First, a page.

A conscientious attorney who is a member of the State Parole Board, finds his own son, using an alias, up for parole and makes the decision to cast the approving vote. This turns out to ... See full summary »
A WWII tale of romance that begins during New Orlean's "Mardi Gras" celebration when a soldier and a girl meet and fall in love. He asks her to marry him but she decides to wait until his ... See full summary »
Edgar G. Ulmer
As her fifth wedding anniversary approaches, a woman realizes that she is fed up with always coming in second to her husband's advertising business. Just at the moment when she is trying to... See full summary »
Zachary Hicks is nominated at the Progressive party's convention even though he has little chance of winning the governorship. Kay suggests the party bosses hire Hal Blake (whom she loves) ... See full summary »
William Powell plays William Foster, a slick attorney who stays within the law, but specializes in representing crooks and shady characters. He's adept at keeping them out of jail, winning ... See full summary »
A conscientious attorney who is a member of the State Parole Board, finds his own son, using an alias, up for parole and makes the decision to cast the approving vote. This turns out to cause many problems for the family while on vacation, and the father has to make another hard decision. Written by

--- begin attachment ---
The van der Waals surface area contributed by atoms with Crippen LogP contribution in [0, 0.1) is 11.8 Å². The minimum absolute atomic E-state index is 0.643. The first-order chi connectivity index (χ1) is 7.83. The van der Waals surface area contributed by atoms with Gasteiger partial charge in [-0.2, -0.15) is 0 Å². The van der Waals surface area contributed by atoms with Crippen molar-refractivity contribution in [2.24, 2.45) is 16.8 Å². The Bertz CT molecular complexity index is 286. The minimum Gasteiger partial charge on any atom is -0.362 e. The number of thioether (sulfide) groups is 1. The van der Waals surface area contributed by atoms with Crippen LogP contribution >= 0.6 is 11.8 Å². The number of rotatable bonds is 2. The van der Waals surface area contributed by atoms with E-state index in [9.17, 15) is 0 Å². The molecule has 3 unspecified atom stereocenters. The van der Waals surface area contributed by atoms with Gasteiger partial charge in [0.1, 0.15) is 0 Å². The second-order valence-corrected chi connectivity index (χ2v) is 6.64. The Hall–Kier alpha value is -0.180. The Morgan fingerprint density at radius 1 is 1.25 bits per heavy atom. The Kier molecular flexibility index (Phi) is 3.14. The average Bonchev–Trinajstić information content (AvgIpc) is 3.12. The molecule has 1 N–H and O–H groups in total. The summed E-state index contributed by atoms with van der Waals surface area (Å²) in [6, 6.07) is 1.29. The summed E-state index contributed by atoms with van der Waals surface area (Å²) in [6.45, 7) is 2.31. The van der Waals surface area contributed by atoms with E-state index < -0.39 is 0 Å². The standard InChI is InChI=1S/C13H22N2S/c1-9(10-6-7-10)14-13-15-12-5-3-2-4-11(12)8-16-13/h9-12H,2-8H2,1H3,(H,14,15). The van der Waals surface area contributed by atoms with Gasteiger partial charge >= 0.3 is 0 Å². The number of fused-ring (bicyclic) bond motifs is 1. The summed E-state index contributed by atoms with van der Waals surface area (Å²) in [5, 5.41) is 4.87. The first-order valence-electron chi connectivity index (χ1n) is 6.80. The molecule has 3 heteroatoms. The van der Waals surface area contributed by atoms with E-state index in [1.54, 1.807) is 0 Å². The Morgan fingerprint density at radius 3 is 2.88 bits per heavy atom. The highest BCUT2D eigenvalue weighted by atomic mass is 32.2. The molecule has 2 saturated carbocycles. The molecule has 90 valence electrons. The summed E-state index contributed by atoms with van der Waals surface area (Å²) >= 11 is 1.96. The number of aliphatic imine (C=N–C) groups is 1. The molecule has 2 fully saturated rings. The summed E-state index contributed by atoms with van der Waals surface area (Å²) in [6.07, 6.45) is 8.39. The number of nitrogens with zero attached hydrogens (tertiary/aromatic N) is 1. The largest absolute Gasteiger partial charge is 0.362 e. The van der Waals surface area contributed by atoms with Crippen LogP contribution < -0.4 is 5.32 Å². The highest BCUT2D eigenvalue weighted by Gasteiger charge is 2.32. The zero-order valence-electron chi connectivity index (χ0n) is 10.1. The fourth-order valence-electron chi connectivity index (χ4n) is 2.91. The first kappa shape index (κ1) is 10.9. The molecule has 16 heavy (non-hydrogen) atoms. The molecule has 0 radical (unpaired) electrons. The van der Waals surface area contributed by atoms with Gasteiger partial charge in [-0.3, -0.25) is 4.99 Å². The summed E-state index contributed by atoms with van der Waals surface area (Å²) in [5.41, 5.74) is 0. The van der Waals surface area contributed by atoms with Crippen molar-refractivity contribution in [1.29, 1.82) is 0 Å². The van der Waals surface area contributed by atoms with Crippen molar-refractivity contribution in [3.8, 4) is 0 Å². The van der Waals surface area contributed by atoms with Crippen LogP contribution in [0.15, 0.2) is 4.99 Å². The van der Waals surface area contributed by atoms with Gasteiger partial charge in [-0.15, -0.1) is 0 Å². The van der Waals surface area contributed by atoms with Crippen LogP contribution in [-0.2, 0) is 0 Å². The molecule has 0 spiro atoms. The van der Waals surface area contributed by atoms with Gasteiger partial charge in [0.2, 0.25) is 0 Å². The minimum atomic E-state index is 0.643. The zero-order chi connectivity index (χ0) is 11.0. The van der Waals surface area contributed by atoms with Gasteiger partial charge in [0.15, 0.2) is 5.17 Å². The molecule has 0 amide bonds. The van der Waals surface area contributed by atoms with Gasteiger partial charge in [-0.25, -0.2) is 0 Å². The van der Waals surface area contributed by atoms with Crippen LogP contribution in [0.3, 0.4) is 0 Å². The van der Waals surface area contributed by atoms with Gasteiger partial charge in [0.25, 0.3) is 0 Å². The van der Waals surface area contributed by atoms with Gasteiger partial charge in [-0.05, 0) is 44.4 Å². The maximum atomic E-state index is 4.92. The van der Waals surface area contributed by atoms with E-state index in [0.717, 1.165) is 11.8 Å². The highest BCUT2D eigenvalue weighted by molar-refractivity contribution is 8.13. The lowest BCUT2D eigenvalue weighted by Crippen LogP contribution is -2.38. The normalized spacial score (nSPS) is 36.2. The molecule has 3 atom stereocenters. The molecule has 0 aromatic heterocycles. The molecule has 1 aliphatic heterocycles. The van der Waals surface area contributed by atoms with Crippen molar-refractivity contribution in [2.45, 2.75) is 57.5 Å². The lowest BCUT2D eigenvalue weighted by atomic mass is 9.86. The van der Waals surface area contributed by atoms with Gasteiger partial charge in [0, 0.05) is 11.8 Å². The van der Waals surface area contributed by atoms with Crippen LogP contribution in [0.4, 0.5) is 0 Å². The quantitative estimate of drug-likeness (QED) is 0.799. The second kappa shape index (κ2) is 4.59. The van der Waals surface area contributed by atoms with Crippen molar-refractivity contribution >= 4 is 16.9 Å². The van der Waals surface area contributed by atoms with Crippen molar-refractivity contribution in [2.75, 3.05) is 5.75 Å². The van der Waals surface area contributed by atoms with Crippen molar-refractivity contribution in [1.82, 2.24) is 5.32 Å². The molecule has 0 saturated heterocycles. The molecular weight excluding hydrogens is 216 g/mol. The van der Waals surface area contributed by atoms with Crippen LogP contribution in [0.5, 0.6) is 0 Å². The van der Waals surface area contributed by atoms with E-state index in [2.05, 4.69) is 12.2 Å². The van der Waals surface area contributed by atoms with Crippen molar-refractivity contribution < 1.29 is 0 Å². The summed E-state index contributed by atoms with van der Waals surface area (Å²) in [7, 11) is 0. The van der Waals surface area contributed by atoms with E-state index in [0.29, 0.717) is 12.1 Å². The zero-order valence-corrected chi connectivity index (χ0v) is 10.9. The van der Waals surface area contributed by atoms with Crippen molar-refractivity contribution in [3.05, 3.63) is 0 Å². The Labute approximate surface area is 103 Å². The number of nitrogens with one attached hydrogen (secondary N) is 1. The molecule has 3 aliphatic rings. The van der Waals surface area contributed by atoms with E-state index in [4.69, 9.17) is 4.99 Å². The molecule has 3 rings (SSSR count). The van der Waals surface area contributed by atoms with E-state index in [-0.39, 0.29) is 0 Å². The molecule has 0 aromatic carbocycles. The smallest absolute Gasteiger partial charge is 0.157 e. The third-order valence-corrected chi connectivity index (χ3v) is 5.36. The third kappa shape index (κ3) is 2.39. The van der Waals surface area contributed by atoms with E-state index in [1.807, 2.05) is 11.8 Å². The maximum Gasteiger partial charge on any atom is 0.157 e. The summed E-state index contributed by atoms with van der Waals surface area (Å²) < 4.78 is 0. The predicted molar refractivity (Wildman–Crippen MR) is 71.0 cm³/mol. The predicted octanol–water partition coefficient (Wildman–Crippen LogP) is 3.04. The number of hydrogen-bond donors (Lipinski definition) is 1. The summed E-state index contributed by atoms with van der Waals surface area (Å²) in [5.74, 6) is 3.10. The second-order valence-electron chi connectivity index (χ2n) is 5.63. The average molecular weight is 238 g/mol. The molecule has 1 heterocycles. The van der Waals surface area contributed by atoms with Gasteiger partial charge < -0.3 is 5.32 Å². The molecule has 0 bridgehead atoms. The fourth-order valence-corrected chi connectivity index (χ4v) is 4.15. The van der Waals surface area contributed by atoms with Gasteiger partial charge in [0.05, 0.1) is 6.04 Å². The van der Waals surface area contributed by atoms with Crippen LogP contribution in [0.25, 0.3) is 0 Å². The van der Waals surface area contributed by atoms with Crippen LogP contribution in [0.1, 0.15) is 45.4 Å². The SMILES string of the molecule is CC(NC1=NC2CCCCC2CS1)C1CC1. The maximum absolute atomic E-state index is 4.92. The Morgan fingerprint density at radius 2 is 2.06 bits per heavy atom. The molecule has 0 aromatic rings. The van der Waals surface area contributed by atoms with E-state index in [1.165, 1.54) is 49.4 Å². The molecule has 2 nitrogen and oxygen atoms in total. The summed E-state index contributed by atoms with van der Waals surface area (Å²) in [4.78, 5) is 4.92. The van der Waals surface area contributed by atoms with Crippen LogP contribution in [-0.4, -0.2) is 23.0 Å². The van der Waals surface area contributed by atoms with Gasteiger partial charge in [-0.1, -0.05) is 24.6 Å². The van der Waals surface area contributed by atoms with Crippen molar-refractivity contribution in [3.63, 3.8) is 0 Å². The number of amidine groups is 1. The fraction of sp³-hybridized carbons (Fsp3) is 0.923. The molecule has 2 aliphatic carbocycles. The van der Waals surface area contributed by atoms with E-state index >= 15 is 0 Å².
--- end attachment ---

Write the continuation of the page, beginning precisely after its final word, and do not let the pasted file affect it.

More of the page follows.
Les Adams <firstname.lastname@example.org>
Mostly good but spoiled by inconsistent writing towards the end.
There is a lot to like in "Don't Turn 'em Loose" and that is why it was so frustrating when the film seemed to lose its way towards the end of the film. It's really a shame, as up until then it was awfully good.
When the film begins, a real scum-bag, Bat Williams (Bruce Cabot), manages to fool the stupid parole board into releasing him. Soon, he's on a crime spree--killing and stealing. Heck, he even kills his friends he's so mean. However, the creep hides a secret life--a nice family who thinks he's been out of the country working when he was instead in prison. They don't realize just how horrid he is. Eventually, Williams ends up in prison again and once again the board is more than willing to let him out again--but this time there is a twist--his father is on the board. While this is a neat twist, what follows really disappoints. It's a shame, as Cabot was wonderful as this sick creep but the ending just made me cringe it was so ridiculous and hard to fathom.
2 of 5 people found this review helpful.
Was this review helpful to you?